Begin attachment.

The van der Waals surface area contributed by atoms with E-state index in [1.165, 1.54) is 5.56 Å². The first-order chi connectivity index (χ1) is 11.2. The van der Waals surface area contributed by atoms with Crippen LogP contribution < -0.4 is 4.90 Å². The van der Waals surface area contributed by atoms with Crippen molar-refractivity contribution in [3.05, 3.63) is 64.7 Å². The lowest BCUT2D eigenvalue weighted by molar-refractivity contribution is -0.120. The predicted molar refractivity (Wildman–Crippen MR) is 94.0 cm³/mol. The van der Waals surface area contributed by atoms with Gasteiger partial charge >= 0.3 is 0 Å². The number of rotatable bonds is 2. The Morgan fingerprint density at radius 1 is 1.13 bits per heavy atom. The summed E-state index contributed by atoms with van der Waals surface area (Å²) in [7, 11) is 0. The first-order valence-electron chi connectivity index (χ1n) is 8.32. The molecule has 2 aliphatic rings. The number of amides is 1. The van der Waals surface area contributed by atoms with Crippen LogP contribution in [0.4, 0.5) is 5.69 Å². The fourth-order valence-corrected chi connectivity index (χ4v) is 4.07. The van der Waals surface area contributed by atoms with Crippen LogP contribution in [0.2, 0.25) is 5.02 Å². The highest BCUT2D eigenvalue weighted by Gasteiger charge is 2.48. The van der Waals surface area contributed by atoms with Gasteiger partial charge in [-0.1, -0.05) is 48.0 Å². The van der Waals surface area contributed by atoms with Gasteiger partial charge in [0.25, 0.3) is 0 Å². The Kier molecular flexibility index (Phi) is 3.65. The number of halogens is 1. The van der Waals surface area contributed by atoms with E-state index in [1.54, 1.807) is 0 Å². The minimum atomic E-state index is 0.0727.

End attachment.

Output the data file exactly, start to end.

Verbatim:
The van der Waals surface area contributed by atoms with E-state index in [1.165, 1.54) is 5.56 Å². The first-order chi connectivity index (χ1) is 11.2. The van der Waals surface area contributed by atoms with Crippen LogP contribution < -0.4 is 4.90 Å². The van der Waals surface area contributed by atoms with Crippen molar-refractivity contribution in [3.05, 3.63) is 64.7 Å². The lowest BCUT2D eigenvalue weighted by molar-refractivity contribution is -0.120. The predicted molar refractivity (Wildman–Crippen MR) is 94.0 cm³/mol. The van der Waals surface area contributed by atoms with Gasteiger partial charge >= 0.3 is 0 Å². The number of rotatable bonds is 2. The Morgan fingerprint density at radius 1 is 1.13 bits per heavy atom. The summed E-state index contributed by atoms with van der Waals surface area (Å²) in [7, 11) is 0. The first-order valence-electron chi connectivity index (χ1n) is 8.32. The molecule has 2 aliphatic rings. The number of amides is 1. The van der Waals surface area contributed by atoms with Crippen LogP contribution in [0.4, 0.5) is 5.69 Å². The fourth-order valence-corrected chi connectivity index (χ4v) is 4.07. The van der Waals surface area contributed by atoms with Crippen LogP contribution in [0.2, 0.25) is 5.02 Å². The highest BCUT2D eigenvalue weighted by Gasteiger charge is 2.48. The van der Waals surface area contributed by atoms with Gasteiger partial charge in [-0.1, -0.05) is 48.0 Å². The van der Waals surface area contributed by atoms with Gasteiger partial charge in [0.25, 0.3) is 0 Å². The Kier molecular flexibility index (Phi) is 3.65. The number of halogens is 1. The van der Waals surface area contributed by atoms with E-state index in [1.54, 1.807) is 0 Å². The minimum atomic E-state index is 0.0727.